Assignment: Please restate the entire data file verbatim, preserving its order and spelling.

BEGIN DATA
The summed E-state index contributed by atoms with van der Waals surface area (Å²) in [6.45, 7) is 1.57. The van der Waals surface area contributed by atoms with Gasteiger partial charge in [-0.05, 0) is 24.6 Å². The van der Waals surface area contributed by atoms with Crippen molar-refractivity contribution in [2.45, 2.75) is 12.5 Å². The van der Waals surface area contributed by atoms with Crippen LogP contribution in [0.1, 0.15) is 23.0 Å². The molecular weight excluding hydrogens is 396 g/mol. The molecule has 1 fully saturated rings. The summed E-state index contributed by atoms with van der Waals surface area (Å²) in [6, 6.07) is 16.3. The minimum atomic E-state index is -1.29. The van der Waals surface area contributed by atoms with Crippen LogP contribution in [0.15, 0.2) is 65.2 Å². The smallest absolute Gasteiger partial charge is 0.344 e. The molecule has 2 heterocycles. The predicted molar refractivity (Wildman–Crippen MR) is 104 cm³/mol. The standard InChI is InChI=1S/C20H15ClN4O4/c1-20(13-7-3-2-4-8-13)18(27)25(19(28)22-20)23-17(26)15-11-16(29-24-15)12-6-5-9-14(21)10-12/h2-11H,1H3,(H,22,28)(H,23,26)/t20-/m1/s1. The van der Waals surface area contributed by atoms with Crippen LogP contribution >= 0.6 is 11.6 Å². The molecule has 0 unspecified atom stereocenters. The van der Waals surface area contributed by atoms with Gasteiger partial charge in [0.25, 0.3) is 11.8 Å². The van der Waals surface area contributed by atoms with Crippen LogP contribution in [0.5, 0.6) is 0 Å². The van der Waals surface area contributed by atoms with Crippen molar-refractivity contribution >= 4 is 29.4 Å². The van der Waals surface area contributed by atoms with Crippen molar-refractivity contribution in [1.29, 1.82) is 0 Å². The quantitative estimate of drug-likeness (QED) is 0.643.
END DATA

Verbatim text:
The summed E-state index contributed by atoms with van der Waals surface area (Å²) in [6.45, 7) is 1.57. The van der Waals surface area contributed by atoms with Gasteiger partial charge in [-0.05, 0) is 24.6 Å². The van der Waals surface area contributed by atoms with Crippen molar-refractivity contribution in [2.45, 2.75) is 12.5 Å². The van der Waals surface area contributed by atoms with Crippen LogP contribution in [0.1, 0.15) is 23.0 Å². The molecular weight excluding hydrogens is 396 g/mol. The molecule has 1 fully saturated rings. The summed E-state index contributed by atoms with van der Waals surface area (Å²) in [6, 6.07) is 16.3. The minimum atomic E-state index is -1.29. The van der Waals surface area contributed by atoms with Crippen LogP contribution in [0.15, 0.2) is 65.2 Å². The smallest absolute Gasteiger partial charge is 0.344 e. The molecule has 2 heterocycles. The predicted molar refractivity (Wildman–Crippen MR) is 104 cm³/mol. The standard InChI is InChI=1S/C20H15ClN4O4/c1-20(13-7-3-2-4-8-13)18(27)25(19(28)22-20)23-17(26)15-11-16(29-24-15)12-6-5-9-14(21)10-12/h2-11H,1H3,(H,22,28)(H,23,26)/t20-/m1/s1. The van der Waals surface area contributed by atoms with Crippen LogP contribution >= 0.6 is 11.6 Å². The molecule has 0 unspecified atom stereocenters. The van der Waals surface area contributed by atoms with Gasteiger partial charge in [0.25, 0.3) is 11.8 Å². The van der Waals surface area contributed by atoms with Crippen LogP contribution in [0.5, 0.6) is 0 Å². The van der Waals surface area contributed by atoms with Crippen molar-refractivity contribution >= 4 is 29.4 Å². The van der Waals surface area contributed by atoms with Crippen molar-refractivity contribution in [1.29, 1.82) is 0 Å². The quantitative estimate of drug-likeness (QED) is 0.643.